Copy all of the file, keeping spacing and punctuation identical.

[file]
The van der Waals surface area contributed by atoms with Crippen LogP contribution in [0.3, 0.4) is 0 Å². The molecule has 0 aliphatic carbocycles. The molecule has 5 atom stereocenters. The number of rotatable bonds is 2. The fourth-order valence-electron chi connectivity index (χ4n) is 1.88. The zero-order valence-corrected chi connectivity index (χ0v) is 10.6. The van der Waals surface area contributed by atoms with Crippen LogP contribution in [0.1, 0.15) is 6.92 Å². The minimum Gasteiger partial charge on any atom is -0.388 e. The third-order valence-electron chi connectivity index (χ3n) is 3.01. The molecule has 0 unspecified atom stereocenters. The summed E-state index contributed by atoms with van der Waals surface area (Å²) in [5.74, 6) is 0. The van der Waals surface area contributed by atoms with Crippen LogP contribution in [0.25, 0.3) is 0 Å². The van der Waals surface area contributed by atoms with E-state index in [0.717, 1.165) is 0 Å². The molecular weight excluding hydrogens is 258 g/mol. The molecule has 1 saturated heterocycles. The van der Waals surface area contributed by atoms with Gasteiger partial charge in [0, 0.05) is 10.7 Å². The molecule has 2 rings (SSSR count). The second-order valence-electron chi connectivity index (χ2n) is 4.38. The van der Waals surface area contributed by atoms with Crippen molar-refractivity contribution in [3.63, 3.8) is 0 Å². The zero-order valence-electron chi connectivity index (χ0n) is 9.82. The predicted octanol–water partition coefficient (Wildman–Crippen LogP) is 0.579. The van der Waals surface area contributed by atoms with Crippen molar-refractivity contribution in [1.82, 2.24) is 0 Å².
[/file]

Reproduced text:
The van der Waals surface area contributed by atoms with Crippen LogP contribution in [0.3, 0.4) is 0 Å². The molecule has 0 aliphatic carbocycles. The molecule has 5 atom stereocenters. The number of rotatable bonds is 2. The fourth-order valence-electron chi connectivity index (χ4n) is 1.88. The zero-order valence-corrected chi connectivity index (χ0v) is 10.6. The van der Waals surface area contributed by atoms with Crippen LogP contribution in [0.1, 0.15) is 6.92 Å². The minimum Gasteiger partial charge on any atom is -0.388 e. The third-order valence-electron chi connectivity index (χ3n) is 3.01. The molecule has 0 unspecified atom stereocenters. The summed E-state index contributed by atoms with van der Waals surface area (Å²) in [5.74, 6) is 0. The van der Waals surface area contributed by atoms with Crippen LogP contribution in [0.25, 0.3) is 0 Å². The van der Waals surface area contributed by atoms with E-state index in [0.717, 1.165) is 0 Å². The molecular weight excluding hydrogens is 258 g/mol. The molecule has 1 saturated heterocycles. The van der Waals surface area contributed by atoms with Gasteiger partial charge in [0, 0.05) is 10.7 Å². The molecule has 2 rings (SSSR count). The second-order valence-electron chi connectivity index (χ2n) is 4.38. The van der Waals surface area contributed by atoms with Crippen molar-refractivity contribution in [3.63, 3.8) is 0 Å². The zero-order valence-electron chi connectivity index (χ0n) is 9.82. The predicted octanol–water partition coefficient (Wildman–Crippen LogP) is 0.579. The van der Waals surface area contributed by atoms with Crippen molar-refractivity contribution in [1.82, 2.24) is 0 Å².